Even though this was strictly an American/Afghan Militia Forces camp, the walls were decorated with flags from every member of the NATO alliance. Over the passageway between the AMF and U.S. mess hung framed, unsmiling portrait photos of the entire chain of command, beginning with President Obama and ending with Colonel Boyd Thomas, the Task Force Commander.
Bobby ordered a cheese omelet with bacon. The server was Phillip Maro, like Bobby, a young Italian guy from New York.
“Phil, my man. We’re playin’ Seattle today, well . . . tonight here.”
“Fuckin’ home game for the Mariners, Bobby. Hope Vasquez can hold ’em for the whole nine.”
“His fast ball’s off this year, paisano, but the boy still has a curveball breaks like an A-10.”
“Got that right. Have a good one, Bobby.”
“Back atcha, man.”
Bobby was an ex-weapons specialist who’d only recently attended the Operations and Intelligence Course at the Special Warfare Center, and he was — at the departure of the previous Team Sergeant, and prior to the impending arrival of a Master Sergeant Dale — the detachment’s senior noncommissioned officer. Married twice without kids, his current wife was Carolina, the half-Japanese daughter of a retired Air Force First Sergeant. The oldest of six siblings, Bobby had learned the art of leadership through comedic diplomacy. He was the detachment’s funny man, but he also had a fair knack for organization. His efficacy, however, like that of his commanding officer, Captain Robert Dunny, had been compromised long ago by fraternization with the detachment: drinking with the men in violation of a General Order, and their regular collective patronage of a bordello in Kabul that specialized in very young girls. Bobby was a pretty boy, accustomed to the attention of women on the prowl, and it gave him the reputation of some kind of stud among the team.
Peter Townhall, aka “Pete” aka “Chief,” was 649’s Warrant Officer, or “tech,” the assistant to the team commander, Captain Dunny. Pete had attended Warrant Officer Candidate School as a Staff Sergeant not long out of the Special Forces Qualification Course, with little to no operational experience. He’d joined the army late, after his divorce in 2004, and was thirty-two. It was an open question whether the team distrusted him because he was shifty or whether he was shifty because the team distrusted him, but he lived up to it both ways out of stubborn embitterment over his exclusion. From Bear, Delaware, he was a man with a small frame — he’d passed Assessment and Selection as well as the Q-Course by the skin of his teeth — and his general nervousness was never a good fit with the buccaneer spirit that enlivened most A-Detachments. He had a luxurious black beard that came off as incompatible with his narrow shoulders and slender hands. His shiftiness was accentuated by horn-framed glasses with photochromic lenses that gave him a sketchy look like a jazz musician or a bookie. He compensated for his inability to make friends by taking refuge in rules, policies and regulations, which he could quote chapter and verse.
He nodded at Maro and requested two eggs over-medium with (emphasis) “well-done” bacon.
“Fall” was next in the queue and ordered an all-the-way omelet, meaning everything: two cheeses, onions, bell peppers, jalapeños, mushrooms, spinach, and tomatoes. “Fall” was diminutive for Faulhaber, his surname; first name James. A Staff Sergeant from Terre Haute, he was, after Bobby’s rise to team sergeant, the senior weapons man; they’d had three assigned against the table of organization which required two. His hair and beard were ash-blonde, though his mustache, pushed forward by an overbite, was almost black. Squat as a fireplug, and a bit soft around the middle, with blue eyes and thick stubby hands, he was inexplicably attractive to certain women in bars, which is where he’d met his girlfriend, June Buczek, a buck-sergeant in Civil Affairs who was back at Bragg now.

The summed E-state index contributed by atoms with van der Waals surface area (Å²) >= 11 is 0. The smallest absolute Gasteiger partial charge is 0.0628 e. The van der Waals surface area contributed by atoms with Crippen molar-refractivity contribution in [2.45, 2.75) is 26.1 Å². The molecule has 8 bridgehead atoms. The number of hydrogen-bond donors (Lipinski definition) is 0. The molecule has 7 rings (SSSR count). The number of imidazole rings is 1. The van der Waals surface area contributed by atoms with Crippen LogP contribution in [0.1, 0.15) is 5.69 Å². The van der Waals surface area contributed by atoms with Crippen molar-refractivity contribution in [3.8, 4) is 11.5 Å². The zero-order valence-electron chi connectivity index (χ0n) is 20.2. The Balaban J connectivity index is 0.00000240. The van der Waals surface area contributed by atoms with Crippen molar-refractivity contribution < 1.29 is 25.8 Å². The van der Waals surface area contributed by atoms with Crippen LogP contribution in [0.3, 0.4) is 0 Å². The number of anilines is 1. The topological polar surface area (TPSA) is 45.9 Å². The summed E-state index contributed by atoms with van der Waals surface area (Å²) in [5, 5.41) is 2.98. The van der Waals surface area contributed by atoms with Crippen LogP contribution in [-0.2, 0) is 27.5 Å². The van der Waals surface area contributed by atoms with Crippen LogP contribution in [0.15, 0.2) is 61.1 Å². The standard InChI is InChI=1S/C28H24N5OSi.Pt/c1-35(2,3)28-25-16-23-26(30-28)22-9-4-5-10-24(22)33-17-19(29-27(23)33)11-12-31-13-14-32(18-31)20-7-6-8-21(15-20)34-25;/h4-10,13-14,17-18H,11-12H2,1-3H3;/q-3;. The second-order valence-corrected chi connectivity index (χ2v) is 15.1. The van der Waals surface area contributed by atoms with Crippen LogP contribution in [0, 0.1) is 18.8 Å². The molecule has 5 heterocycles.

Fall shot the shit with “Sis,” Royal Sisson, the senior communications man trailing Fall through the chow line. Sis was whining about his junior communications man, Pedro Correa, not yet returned from all-night guard duty on North Observation Post 1. Fall had started hanging out with a contractor lately, and everyone knew he had a money-itch for the hundred-K-plus those guys were banking every year for doing miles less than active-duty guys. Most men in “Group” (shorthand for Special Forces) suspected the gravy train wouldn’t last forever and contracting wasn’t as smart as hanging in there for the pension; but Fall was full of schemes, investment ideas and whatnot. Fall held Sis up long enough to get scrambled eggs with cheese alongside bacon and sausage. Meat lover.
“That’s a lazy motherfucker, man,” Sis complained. “Lifts weights for two hours at a time but won’t lift a fuckin’ finger to pick up after hisself.”
“You’re his senior, bubba,” said Fall. “Put his fuckin’ ass to work.”
“Fucker’s got more excuses than a fat baby got farts. You end up workin’ harder to make him do his shit than doin’ it yourself.”
Sis had a baby face with a wispy beard that looked far worse than no beard at all, and the little sophomore’s beard somehow made his complaints seem even more whiney to Fall. Black hair sticking up in a cluster of cowlicks, Sis was wiry and slender, further contributing to his childish aspect, though he was twenty-nine-years-old and a Sergeant First Class. Sis was from St. Charles, Missouri. Like Opie, he bitterly hated being in Afghanistan. His reason was different, though. He was engaged and cockeyed in love with an elementary school teacher back in North Carolina named Diane Painter. They Skyped every chance they got, and she sent him scented letters every day that he read ten times apiece, provoking some of the guys to heckle him about being pussy-whipped. Sis ordered an all-the-way omelet.
Next in line was 649’s tall, pudgy senior medic, Sergeant First Class William Hillman, called “Woof,” because he raised dogs, read about dogs, and talked incessantly about dogs, and found a way to turn almost any conversation into one about dogs — his dogs. He had a wife and two young boys, and no one on the team could tell you the name of any of them. They knew about his dogs, though. They knew when a Jack Russell named Peewee, or an Alsatian named Molly, or a Pointer called Shotglass received their last distemper shots or had their anal glands expressed. Woof ordered over-easies and bacon.